away from like colonialism was kind of [TS]

  on the wane but that but they still had [TS]

  all the power of uh of of like their [TS]

  far-flung colonies intellectually it [TS]

  wasn't very fashionable anymore but [TS]

  there was still like they still had all [TS]

  the strength it was a it was this [TS]

  incredibly fertile time it was all [TS]

  across Europe you think about the [TS]

  industry Cal art in germany and austria [TS]

  all of the sort of bauhaus e klimt II [TS]

  kind of like you go to those cities you [TS]

  go to those those little towns in the [TS]

  czech republic that were not bombed out [TS]

  by the war where the architecture is [TS]

  this incredibly feminine beautiful arc [TS]

  texture and public planning where the [TS]

  the city's feel incredibly solid but [TS]

  there's a femininity to everything that [TS]

  you don't you don't associate with the [TS]

  Germans but released their list of [TS]

  fragility when you look at the [TS]

  expressionist there's a certain to such [TS]

  a fragility I everything in such a such [TS]

  a questioning of your own perception of [TS]

  things I don't know an emotional [TS]

  presence in an emotional awareness that [TS]

  was actually taking shape in the waste [TS]

  in the with towns were built and in the [TS]

  way it in it in such small things like [TS]

  men's fashion and and I mean it was it [TS]

  was this incredibly sensitive time and [TS]

  everyone was killed the everyone through [TS]

  the whole continent was just massacred [TS]

  and at the end of it there was nothing [TS]

  left [TS]

  it was just the shards of memory and [TS]

  where they're still trying to recapture [TS]

  it's the the tragedy of it will who will [TS]

  send me into a blue funk and really well [TS]

  but uh what was lost and we think about [TS]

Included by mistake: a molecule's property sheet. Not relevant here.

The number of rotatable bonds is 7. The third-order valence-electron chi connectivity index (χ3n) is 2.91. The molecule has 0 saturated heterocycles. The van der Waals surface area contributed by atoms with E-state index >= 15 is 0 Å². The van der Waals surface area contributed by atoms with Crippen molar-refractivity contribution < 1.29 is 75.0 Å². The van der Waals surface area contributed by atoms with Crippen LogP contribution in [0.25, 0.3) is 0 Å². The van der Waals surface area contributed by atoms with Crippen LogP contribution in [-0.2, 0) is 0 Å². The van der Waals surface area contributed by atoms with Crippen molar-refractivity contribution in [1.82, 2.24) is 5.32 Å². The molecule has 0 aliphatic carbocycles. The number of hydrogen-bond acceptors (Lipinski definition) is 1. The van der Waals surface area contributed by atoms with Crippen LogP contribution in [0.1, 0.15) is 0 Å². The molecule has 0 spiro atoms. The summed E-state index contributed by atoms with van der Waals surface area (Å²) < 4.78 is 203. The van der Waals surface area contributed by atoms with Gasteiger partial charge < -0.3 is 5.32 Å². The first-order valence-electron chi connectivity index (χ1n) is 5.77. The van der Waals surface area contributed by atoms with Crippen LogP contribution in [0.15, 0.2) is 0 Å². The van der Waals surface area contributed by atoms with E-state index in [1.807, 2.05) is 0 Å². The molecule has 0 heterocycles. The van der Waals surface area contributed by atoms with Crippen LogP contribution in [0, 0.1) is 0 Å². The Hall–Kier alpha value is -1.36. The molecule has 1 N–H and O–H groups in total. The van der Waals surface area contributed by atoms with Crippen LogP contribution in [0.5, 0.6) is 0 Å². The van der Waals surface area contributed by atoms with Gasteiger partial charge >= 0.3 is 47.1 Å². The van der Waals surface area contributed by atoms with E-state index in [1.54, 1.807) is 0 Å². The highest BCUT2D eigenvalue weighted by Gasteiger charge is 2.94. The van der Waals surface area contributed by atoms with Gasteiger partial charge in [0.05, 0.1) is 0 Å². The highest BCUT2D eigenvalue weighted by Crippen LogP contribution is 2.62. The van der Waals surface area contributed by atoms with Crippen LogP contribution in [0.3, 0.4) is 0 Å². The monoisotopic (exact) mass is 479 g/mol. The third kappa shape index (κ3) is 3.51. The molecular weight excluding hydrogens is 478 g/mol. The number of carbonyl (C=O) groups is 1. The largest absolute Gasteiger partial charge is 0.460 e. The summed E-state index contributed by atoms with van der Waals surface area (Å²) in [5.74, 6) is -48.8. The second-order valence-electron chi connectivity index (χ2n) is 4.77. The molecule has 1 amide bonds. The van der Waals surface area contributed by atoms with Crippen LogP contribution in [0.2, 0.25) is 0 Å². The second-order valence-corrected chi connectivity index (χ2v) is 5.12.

history being a thing that like oh it's [TS]

  inevitable that happened right history [TS]

  there it is and you never think about [TS]

  what could have been but small [TS]

  differences back then could have [TS]

  produced an entirely different world now [TS]

  we can't even imagine we they they felt [TS]

  at the time that they were on the cusp [TS]

  of discovering a new way a new way in [TS]

  music a new way in our new way in [TS]

  politics they were they believed that it [TS]

  was the dawn of a renaissance and I and [TS]

  I think it was too and that Renaissance [TS]

  was was just wiped off the off the earth [TS]

  well I mean yes and think about think [TS]

  about where we got all our guys to make [TS]

  the bomb think about like what it was [TS]

  was so much education the value they [TS]

  were all use the word choice though [TS]

  yeah and but I mean that was this was it [TS]

  was also there is there was so much [TS]

  crazy stuff happening in education [TS]

  scholarship you name it [TS]

  butBut you and you know I think there's [TS]

  a reason several reasons it's not the [TS]

  story of something like Anne Frank [TS]

  resonates with us because you know it [TS]

  was a child and an innocent [TS]

  and it was complicated thing and like [TS]

  owen fucking a if it had been like one [TS]

  more month she might have lived is such [TS]

  an awful story but you know what really [TS]

  gets us is it's one story that we can [TS]

  understand its unbearable to think about [TS]

  the number of people who died but you [TS]

  know it's also it's just all so [TS]

  unbearable to think about how many of [TS]

  their own people they killed certain [TS]

  people from all over the place and and [TS]

  but you know I for me this is the weird [TS]

  thing you want to get off on these Jags [TS]

  as Hitler jags on wikipedia and i'll go [TS]

  and look at the section that says I'm [TS]

  calling on my butt's like certainly [TS]

  things like musicians who died in the [TS]

  holocaust right or you go you could go [TS]

  and read about writers who died [TS]

  you could certainly read about gosh you [TS]

  read about writers that were just get [TS]

  killed in the pins in the field in World [TS]

  War two [TS]

  it is standing how much I certainly was [TS]

  a pointless are necessary but how much [TS]

  just like senseless death on both sides [TS]

  happened to level like some of the best [TS]

  minds of the generation and sometimes [TS]